Logica Universalis

, Volume 12, Issue 1–2, pp 37–54 | Cite as

Two Early Arabic Applications of Model-Theoretic Consequence

Article

Abstract

We trace two logical ideas further back than they have previously been traced. One is the idea of using diagrams to prove that certain logical premises do—or don’t—have certain logical consequences. This idea is usually credited to Venn, and before him Euler, and before him Leibniz. We find the idea correctly and vigorously used by Abū al-Barakāt in 12th century Baghdad. The second is the idea that in formal logic, P logically entails Q if and only if every model of P is a model of Q. This idea is usually credited to Tarski, and before him Bolzano. But again we find Abū al-Barakāt  already exploiting the idea for logical calculations. Abū al-Barakāt’s work follows on from related but inchoate research of Ibn Sīnā in eleventh century Persia. We briefly trace the notion of model-theoretical consequence back through Paul the Persian (sixth century) and in some form back to Aristotle himself.

Keywords

Logic diagram model-theoretic consequence Arabic logic Barakāt 

Mathematics Subject Classification

Primary 01-02 Secondary 01A30 03C98 00A66 

Preview

Unable to display preview. Download preview PDF.

Unable to display preview. Download preview PDF.

References

  1. 1.
    al-Barakāt, A.: Kitāb al-mu\({}^c\)tabar fī al-ḥikmat al-ilāhiyya. Jam\({}^c\)iyyat Dā’irat al-Ma\({}^c\)ārif al-\({}^c\)Uthmāniyya, Hyderabad (1938/9)Google Scholar
  2. 2.
    Aristotle: Prior Analytics Book I, trans. and commentary by Gisela Striker. Clarendon Press, Oxford (2009)Google Scholar
  3. 3.
    Baron, M.E.: A note on the historical development of logic diagrams: Leibniz, Euler and Venn. Math. Gaz. 53(384), 113–125 (1969)CrossRefMATHGoogle Scholar
  4. 4.
    Bolzano, B.: Grundlegung der Logik (Wissenschaftslehre I/II), ed. Friedrich Kambartel, Meiner, Hamburg (1963)Google Scholar
  5. 5.
    Couturat, L.: Opuscules et Fragments Inédits de Leibniz. Alcan, Paris (1903)Google Scholar
  6. 6.
    De Morgan, A.: On the syllogism: I, On the structure of the syllogism. Trans. Camb. Philos. Soc. 8, 379–408 (1846); reprinted in [7] pp. 1–21Google Scholar
  7. 7.
    De Morgan, A.: On the Syllogism and Other Logical Writings, ed. Peter Heath. Routledge, London, (1966)Google Scholar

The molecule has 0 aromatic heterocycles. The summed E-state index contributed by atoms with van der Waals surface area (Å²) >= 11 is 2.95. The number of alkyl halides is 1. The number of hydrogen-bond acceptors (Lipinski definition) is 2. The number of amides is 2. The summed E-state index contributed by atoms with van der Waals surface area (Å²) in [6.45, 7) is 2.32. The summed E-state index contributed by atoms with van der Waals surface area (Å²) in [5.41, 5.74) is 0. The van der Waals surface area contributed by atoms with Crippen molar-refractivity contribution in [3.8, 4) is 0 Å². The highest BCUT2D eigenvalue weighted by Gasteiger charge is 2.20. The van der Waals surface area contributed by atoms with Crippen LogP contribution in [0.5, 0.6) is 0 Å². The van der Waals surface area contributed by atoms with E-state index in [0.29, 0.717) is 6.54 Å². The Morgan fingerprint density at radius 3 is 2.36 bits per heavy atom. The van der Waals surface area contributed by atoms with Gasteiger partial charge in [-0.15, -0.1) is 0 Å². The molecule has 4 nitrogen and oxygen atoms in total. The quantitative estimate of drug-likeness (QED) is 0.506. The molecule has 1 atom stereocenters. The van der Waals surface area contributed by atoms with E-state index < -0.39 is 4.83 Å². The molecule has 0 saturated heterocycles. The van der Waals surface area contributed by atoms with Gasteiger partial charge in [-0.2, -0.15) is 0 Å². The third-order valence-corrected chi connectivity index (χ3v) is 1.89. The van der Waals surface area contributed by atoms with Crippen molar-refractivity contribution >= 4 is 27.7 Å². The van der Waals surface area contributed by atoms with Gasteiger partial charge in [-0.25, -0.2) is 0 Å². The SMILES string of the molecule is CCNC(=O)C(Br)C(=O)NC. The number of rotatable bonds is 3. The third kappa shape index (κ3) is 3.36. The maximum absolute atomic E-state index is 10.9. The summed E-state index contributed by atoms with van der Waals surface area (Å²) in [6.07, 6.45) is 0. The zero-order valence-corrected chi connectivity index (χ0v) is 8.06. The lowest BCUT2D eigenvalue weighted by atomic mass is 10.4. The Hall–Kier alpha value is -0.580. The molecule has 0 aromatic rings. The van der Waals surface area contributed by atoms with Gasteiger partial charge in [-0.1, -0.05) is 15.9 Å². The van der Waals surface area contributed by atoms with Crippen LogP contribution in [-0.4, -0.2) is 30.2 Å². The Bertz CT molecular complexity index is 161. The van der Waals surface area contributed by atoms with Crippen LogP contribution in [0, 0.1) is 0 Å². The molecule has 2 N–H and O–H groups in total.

8. 8.
    Frege, G.: Über die Grundlagen der Geometrie. Jahresber. Dtsch. Math. 15, 293–309, 377–403, 423–430 (1906)Google Scholar
  9. 9.
    Gergonne, J.D.: Variétés. Essai de dialectique rationnelle. Ann. Math. Pures Appl. 7, 189–228 (1816/7)Google Scholar
  10. 10.
    Gil, M.: Jews in Islamic Countries in the Middle Ages. Brill, Leiden (2004)Google Scholar
  11. 11.
    Gutas, D.: Paul the Persian on the classification of the parts of Aristotle’s philosophy: a milestone between Alexandria and Baghdad. In: Gutas, D. (ed.) Greek Philosophers in the Arabic Tradition, pp. 231–267. Ashgate, Aldershot (2000)Google Scholar
  12. 12.
    Hodges, W.: Mathematical Background to the Logic of Ibn Sīnā. Perspectives in Mathematical Logic, Association for Symbolic Logic (forthcoming)Google Scholar
  13. 13.
    Hodges, W.: Nonproductivity proofs from Alexander to Abū al-Barakāt: 1. Aristotelian and logical background. Draft online at http://wilfridhodges.co.uk/history26.pdf
  14. 14.
    Hodges, W.: Nonproductivity proofs from Alexander to Abū al-Barakāt: 2. Alexander and Paul (in preparation)Google Scholar
  15. 15.
    Hodges, W.: Nonproductivity proofs from Alexander to Abū al-Barakāt: 3. The Arabic logicians (in preparation)Google Scholar
  16. 16.
    Hodges, W.: Identifying Ibn Sīnā’s hypothetical logic: I. Sentence forms. Draft online at http://wilfridhodges.co.uk/arabic59.pdf
  17. 17.
    Hodges, W.: Identifying Ibn Sīnā’s hypothetical logic: II. Interpretations. Draft online at http://wilfridhodges.co.uk/arabic59a.pdf
  18. 18.
    Ibn Sīnā, Al-qiyās (Syllogism), ed. S. Zayed, Cairo (1964)Google Scholar
  19. 19.
    Naṣīr al-Dīn al-Ṭūsī: Asās al-iqtibās (Persian). Ferdows, Tehran (2010)Google Scholar
  20. 20.
    Paul the Persian: Logica. In: Land, Jan Pieter Nicolaas (ed.) Anecdota Syriaca, vol. 4, pp. 1–30. Brill, Lugdunum Batavorum (Katwijk) (1875)Google Scholar
  21. 21.
    Pavlov, M.M.: Abu’l-Barakat al-Baghdadi’s Metaphysical Philosophy, The Kitab al-Mu\({}^c\)tabar. Routledge, Abingdon (2017)Google Scholar
  22. 22.
    Read, S.: Aristotle and Lukasiewicz on existential import. J. Am. Philos. Assoc. 1(3), 535–544 (2015)CrossRefGoogle Scholar
  23. 23.
    Ross, W.D.: Aristotle’s Prior and Posterior Analytics: A Revised Text with Introduction and Commentary. Clarendon Press, Oxford (1949)Google Scholar
  24. 24.
    Tarski, A.: On the concept of logical consequence. In: Corcoran, J. (ed.) Alfred Tarski, Logic, Semantics, Metamathematics. Hackett, Indianapolis, pp. 409–420 (1983)Google Scholar

Copyright information

© Springer International Publishing AG, part of Springer Nature 2018

Authors and Affiliations

  1. 1.Herons Brook, Sticklepath, OkehamptonDevonEngland, UK

Personalised recommendations